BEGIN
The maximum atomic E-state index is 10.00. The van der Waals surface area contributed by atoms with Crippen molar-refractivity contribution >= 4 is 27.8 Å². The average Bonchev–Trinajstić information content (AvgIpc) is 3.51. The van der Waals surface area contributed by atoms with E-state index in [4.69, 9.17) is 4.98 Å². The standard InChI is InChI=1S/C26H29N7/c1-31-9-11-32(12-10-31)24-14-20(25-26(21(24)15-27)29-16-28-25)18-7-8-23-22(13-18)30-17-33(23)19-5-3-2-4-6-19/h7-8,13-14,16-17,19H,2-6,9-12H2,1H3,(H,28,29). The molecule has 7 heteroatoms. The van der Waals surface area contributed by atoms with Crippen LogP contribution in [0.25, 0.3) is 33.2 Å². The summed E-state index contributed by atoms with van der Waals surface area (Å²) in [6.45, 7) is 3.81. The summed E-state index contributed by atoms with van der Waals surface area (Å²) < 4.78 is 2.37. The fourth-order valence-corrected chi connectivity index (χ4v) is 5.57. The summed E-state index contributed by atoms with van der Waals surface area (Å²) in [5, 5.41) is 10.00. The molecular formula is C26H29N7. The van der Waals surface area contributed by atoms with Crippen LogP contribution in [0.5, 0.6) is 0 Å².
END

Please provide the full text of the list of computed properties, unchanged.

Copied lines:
The maximum atomic E-state index is 10.00. The van der Waals surface area contributed by atoms with Crippen molar-refractivity contribution >= 4 is 27.8 Å². The average Bonchev–Trinajstić information content (AvgIpc) is 3.51. The van der Waals surface area contributed by atoms with E-state index in [4.69, 9.17) is 4.98 Å². The standard InChI is InChI=1S/C26H29N7/c1-31-9-11-32(12-10-31)24-14-20(25-26(21(24)15-27)29-16-28-25)18-7-8-23-22(13-18)30-17-33(23)19-5-3-2-4-6-19/h7-8,13-14,16-17,19H,2-6,9-12H2,1H3,(H,28,29). The molecule has 7 heteroatoms. The van der Waals surface area contributed by atoms with Crippen LogP contribution in [0.25, 0.3) is 33.2 Å². The summed E-state index contributed by atoms with van der Waals surface area (Å²) in [6.45, 7) is 3.81. The summed E-state index contributed by atoms with van der Waals surface area (Å²) < 4.78 is 2.37. The fourth-order valence-corrected chi connectivity index (χ4v) is 5.57. The summed E-state index contributed by atoms with van der Waals surface area (Å²) in [5, 5.41) is 10.00. The molecular formula is C26H29N7. The van der Waals surface area contributed by atoms with Crippen LogP contribution in [0.5, 0.6) is 0 Å².